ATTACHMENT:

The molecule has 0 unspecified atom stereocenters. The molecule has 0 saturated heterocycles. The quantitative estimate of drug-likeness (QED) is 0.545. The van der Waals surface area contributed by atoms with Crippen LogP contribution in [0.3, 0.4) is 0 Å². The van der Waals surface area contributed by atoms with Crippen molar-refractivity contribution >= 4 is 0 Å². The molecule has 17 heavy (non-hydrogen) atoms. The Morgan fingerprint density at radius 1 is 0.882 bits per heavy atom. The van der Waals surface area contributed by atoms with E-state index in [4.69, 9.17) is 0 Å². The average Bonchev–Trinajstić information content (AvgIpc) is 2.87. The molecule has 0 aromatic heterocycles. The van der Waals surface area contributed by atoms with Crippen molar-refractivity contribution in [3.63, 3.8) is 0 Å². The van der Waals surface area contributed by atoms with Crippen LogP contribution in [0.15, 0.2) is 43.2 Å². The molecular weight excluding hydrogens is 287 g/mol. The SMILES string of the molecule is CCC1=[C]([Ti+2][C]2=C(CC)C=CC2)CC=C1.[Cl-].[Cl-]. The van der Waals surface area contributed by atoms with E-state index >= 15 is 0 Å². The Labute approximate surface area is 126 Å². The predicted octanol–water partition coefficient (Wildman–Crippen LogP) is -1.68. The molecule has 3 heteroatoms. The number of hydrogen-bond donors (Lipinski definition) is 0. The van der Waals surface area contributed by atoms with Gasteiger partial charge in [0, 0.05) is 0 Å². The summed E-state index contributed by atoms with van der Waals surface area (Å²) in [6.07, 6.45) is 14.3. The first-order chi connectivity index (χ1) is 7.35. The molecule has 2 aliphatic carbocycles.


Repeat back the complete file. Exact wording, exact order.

The molecule has 0 unspecified atom stereocenters. The molecule has 0 saturated heterocycles. The quantitative estimate of drug-likeness (QED) is 0.545. The van der Waals surface area contributed by atoms with Crippen LogP contribution in [0.3, 0.4) is 0 Å². The van der Waals surface area contributed by atoms with Crippen molar-refractivity contribution >= 4 is 0 Å². The molecule has 17 heavy (non-hydrogen) atoms. The Morgan fingerprint density at radius 1 is 0.882 bits per heavy atom. The van der Waals surface area contributed by atoms with E-state index in [4.69, 9.17) is 0 Å². The average Bonchev–Trinajstić information content (AvgIpc) is 2.87. The molecule has 0 aromatic heterocycles. The van der Waals surface area contributed by atoms with Crippen molar-refractivity contribution in [3.63, 3.8) is 0 Å². The van der Waals surface area contributed by atoms with Crippen LogP contribution in [0.15, 0.2) is 43.2 Å². The molecular weight excluding hydrogens is 287 g/mol. The SMILES string of the molecule is CCC1=[C]([Ti+2][C]2=C(CC)C=CC2)CC=C1.[Cl-].[Cl-]. The van der Waals surface area contributed by atoms with E-state index >= 15 is 0 Å². The Labute approximate surface area is 126 Å². The predicted octanol–water partition coefficient (Wildman–Crippen LogP) is -1.68. The molecule has 3 heteroatoms. The number of hydrogen-bond donors (Lipinski definition) is 0. The van der Waals surface area contributed by atoms with Gasteiger partial charge in [0, 0.05) is 0 Å². The summed E-state index contributed by atoms with van der Waals surface area (Å²) in [6.07, 6.45) is 14.3. The first-order chi connectivity index (χ1) is 7.35. The molecule has 2 aliphatic carbocycles.